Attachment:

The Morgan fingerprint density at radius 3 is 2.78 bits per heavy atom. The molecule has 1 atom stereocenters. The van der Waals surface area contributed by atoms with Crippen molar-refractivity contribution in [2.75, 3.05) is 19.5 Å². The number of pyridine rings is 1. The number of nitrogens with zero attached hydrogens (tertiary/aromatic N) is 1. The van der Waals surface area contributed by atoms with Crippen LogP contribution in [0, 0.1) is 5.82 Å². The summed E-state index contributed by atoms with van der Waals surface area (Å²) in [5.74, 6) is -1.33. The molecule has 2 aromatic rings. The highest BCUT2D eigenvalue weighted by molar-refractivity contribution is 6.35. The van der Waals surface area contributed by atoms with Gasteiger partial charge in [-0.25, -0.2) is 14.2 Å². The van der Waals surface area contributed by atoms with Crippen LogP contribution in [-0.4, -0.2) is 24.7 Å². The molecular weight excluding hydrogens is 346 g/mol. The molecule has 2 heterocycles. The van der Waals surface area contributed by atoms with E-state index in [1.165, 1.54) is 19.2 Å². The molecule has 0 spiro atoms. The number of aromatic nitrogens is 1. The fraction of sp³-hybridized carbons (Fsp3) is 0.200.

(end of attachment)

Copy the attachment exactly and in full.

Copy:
The Morgan fingerprint density at radius 3 is 2.78 bits per heavy atom. The molecule has 1 atom stereocenters. The van der Waals surface area contributed by atoms with Crippen molar-refractivity contribution in [2.75, 3.05) is 19.5 Å². The number of pyridine rings is 1. The number of nitrogens with zero attached hydrogens (tertiary/aromatic N) is 1. The van der Waals surface area contributed by atoms with Crippen LogP contribution in [0, 0.1) is 5.82 Å². The summed E-state index contributed by atoms with van der Waals surface area (Å²) in [5.74, 6) is -1.33. The molecule has 2 aromatic rings. The highest BCUT2D eigenvalue weighted by molar-refractivity contribution is 6.35. The van der Waals surface area contributed by atoms with Gasteiger partial charge in [-0.25, -0.2) is 14.2 Å². The van der Waals surface area contributed by atoms with Crippen LogP contribution in [-0.4, -0.2) is 24.7 Å². The molecular weight excluding hydrogens is 346 g/mol. The molecule has 2 heterocycles. The van der Waals surface area contributed by atoms with E-state index in [1.165, 1.54) is 19.2 Å². The molecule has 0 spiro atoms. The number of aromatic nitrogens is 1. The fraction of sp³-hybridized carbons (Fsp3) is 0.200.